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Band Interview: Sacred Legion

Updated: Apr 19, 2023

Zabé and I had a fun time developing this interview with Sacred Legion! Sacred Legion is a Deathrock band from Italy with former members of Chants of Maldoror! Sit down have some coffee, tea, or whatever you wish to drink. We hope you enjoy the interview!



I know this is a boring question, but does the band’s name have a meaning? Also when did Sacred Legion start, like the idea for Sacred Legion? - Morticia

FABIANO - I've never had any talent for finding bands names, and ours was found for me by my friend Zeena Schreck (I believe she needs no introduction, being a world-renowned musician with Radio Werewolf and as a solo writer, an artist, an animal rights activist, a magician, a mystic, and much more), whose help I asked for a couple of months after the band’s formation. When she proposed this name to me, I immediately liked it, and I still think that “Sacred Legion” is just perfect! I like how it sounds, it’s easy to remember, and it encloses my idea of music as something intangible and elevated, but also hints at the way this band was formed, which is a funny story by itself. At the end of 2017 I was planning to start an instrumental solo project; around the same time I was having a few chats with my long-time friend Mirko, about doing something together, but we needed a bass player! We were both friends with Tony, we liked him as a person and we liked his attitude towards music, but we didn't want to ask him anything, since he is primarily a guitar player, and I had no intentions to switch to bass. One day, we were talking about this in a bar and, all of a sudden, Tony passed in front of us, looked at us, and it went like: “You two are forming a band! Count me in.”… “Yes, but we’re looking for a bassist” … “Ok, I have a bass”. Three months later we did our first concert, in a record store.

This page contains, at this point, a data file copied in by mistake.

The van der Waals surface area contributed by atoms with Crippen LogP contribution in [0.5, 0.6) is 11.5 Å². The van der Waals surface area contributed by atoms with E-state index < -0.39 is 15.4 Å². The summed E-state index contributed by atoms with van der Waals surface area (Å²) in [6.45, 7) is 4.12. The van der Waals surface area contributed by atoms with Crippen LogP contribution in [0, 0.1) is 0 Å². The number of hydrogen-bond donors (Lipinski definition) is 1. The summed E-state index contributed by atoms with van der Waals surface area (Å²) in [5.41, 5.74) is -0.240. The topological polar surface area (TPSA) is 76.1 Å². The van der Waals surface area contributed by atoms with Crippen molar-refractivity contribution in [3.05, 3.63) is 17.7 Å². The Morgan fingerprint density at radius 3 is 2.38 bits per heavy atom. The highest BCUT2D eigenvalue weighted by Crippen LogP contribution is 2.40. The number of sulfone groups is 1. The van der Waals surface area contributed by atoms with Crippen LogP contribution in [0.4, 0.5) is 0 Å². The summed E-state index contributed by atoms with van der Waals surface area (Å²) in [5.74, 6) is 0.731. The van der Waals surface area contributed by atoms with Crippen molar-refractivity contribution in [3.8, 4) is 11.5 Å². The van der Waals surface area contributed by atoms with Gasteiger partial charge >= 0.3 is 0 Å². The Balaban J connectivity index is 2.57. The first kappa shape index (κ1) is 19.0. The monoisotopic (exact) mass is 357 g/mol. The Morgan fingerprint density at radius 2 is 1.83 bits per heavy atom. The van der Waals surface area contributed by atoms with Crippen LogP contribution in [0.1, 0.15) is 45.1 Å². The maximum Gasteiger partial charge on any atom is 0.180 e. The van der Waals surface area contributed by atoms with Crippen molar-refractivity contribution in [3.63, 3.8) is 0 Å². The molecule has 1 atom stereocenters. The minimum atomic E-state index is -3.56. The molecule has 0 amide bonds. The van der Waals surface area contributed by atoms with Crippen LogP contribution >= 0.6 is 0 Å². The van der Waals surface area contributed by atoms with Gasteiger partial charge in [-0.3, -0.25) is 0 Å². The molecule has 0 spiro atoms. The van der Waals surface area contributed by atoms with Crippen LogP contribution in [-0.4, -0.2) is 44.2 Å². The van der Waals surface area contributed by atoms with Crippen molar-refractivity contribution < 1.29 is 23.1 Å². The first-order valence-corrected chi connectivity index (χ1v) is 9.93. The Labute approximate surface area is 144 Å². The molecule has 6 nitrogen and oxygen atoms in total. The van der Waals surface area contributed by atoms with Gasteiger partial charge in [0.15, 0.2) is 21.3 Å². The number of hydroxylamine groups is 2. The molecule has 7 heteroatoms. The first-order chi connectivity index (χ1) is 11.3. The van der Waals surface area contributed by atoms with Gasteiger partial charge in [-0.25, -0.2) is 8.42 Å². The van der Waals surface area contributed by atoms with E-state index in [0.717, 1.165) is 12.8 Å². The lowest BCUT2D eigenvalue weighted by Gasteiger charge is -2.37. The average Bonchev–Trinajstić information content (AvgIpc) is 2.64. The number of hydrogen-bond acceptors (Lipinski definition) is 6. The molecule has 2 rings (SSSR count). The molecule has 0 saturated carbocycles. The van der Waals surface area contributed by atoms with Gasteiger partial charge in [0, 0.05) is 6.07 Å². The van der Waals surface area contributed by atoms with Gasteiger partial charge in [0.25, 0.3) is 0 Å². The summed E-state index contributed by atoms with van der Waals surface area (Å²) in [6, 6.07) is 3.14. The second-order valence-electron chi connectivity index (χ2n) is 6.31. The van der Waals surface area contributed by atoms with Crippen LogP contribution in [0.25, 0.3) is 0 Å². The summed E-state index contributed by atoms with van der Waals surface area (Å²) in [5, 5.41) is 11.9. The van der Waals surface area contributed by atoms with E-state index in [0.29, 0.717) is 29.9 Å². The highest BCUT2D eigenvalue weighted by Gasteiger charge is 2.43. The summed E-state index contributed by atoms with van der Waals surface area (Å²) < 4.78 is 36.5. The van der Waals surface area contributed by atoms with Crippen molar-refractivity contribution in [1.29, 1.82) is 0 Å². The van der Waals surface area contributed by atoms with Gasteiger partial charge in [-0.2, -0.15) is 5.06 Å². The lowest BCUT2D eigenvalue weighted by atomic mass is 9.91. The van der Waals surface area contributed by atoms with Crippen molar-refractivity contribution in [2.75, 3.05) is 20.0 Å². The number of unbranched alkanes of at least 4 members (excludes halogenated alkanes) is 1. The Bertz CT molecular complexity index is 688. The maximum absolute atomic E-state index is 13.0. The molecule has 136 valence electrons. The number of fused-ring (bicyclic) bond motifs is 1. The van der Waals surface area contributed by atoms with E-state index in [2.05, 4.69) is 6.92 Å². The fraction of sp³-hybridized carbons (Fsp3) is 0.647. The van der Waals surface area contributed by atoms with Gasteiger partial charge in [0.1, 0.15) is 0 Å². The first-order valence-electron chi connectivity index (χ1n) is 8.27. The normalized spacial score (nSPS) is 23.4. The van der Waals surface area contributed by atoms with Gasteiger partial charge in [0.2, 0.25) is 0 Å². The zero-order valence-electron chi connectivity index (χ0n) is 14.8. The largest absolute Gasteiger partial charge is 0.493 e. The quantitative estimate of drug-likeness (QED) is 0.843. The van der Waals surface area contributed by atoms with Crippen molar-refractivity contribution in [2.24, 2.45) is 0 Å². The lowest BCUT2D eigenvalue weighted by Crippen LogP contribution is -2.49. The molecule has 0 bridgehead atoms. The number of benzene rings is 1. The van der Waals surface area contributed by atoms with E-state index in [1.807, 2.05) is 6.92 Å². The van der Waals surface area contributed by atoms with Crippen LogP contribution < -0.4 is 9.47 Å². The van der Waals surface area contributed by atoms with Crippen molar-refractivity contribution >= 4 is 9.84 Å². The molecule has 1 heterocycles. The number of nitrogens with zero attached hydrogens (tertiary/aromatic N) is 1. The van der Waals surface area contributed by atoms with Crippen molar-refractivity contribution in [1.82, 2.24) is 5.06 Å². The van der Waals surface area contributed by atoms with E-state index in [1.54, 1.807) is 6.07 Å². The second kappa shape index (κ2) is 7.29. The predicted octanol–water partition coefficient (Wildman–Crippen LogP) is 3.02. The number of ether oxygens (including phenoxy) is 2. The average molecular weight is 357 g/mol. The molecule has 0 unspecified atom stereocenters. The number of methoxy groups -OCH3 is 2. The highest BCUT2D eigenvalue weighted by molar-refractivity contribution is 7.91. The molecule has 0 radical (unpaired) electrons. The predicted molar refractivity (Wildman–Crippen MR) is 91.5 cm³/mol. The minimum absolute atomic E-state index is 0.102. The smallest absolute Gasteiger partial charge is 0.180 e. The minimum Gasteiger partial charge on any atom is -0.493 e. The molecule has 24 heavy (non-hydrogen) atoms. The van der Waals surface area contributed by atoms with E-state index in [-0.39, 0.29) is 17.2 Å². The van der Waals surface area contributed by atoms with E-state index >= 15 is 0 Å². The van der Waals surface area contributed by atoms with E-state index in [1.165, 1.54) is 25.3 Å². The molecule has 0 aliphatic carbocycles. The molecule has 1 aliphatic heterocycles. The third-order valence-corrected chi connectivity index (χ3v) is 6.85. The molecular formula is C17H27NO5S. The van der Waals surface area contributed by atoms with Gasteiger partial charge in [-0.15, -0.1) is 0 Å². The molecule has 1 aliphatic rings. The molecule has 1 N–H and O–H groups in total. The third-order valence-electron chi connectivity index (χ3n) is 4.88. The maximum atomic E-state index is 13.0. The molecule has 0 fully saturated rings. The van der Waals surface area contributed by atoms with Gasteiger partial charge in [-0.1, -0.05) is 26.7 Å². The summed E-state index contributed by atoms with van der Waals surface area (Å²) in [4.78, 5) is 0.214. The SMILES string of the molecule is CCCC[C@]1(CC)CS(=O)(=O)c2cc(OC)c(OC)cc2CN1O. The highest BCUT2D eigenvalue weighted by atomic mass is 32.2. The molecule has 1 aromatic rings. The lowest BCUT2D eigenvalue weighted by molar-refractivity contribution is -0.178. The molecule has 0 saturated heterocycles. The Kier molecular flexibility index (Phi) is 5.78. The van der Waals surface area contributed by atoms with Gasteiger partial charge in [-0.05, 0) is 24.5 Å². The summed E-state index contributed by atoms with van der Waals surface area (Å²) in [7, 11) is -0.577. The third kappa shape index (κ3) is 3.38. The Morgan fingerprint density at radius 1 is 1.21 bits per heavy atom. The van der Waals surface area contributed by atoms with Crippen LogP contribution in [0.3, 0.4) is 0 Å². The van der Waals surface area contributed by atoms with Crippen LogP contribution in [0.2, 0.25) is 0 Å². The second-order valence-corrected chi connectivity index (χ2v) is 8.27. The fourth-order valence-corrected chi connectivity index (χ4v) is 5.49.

TONY - Sure, Mirko and I saved you and Fab from the instrumental solo project and now you can listen to the Legion that is surely much better! (joking)


Who is everyone in the band, and what do you play? - Morticia

FABIANO - Sacred Legion is me on guitar and vocals, (I used to be the guitarist in Chants of Maldoror). We have Tony Volume, who also plays in The Delinquents, on bass and backing vocals; and Mirko, who was in Human Disease, on drums.


I’ll be honest I was more than a little inebriated at Return to The Batcave, but from what I remember, you guys were awesome. I really hate how the US makes it so difficult to tour but I’m hopeful you all will come by at some point. Any plans to make it through to the US or where will we have to travel to see your shows? -Zabé

FABIANO - Thank you! We really like playing live, and we enjoyed playing at Return To The Batcave, despite a couple technical issues we had. The crowd was really awesome and we will never forget it! Unfortunately, these are tough times for traveling, as the prices for plane, tickets are growing day by day. Of course we’d love to play anywhere there’s the condition, and that’s something I am personally missing a lot… but the current state of things makes it even hard to play extensively around Europe.

TONY - It was really a blast playing at the Batcave and seseeingveryone in the audience having fun, but it’s really hard to play around. No venues, no scene, and no money…especially here in Italy.


Morticia might hate me for saying this, but I think the classic deathrock sound is having a renaissance and I love it. Sacred Legion, compared to Chants of Maldoror for example, has that more guitar heavy sound. The movement has been global, but let’s talk about Italy for a moment. Can you recommend any new Italian deathrock bands we might not of heard yet?  -Zabé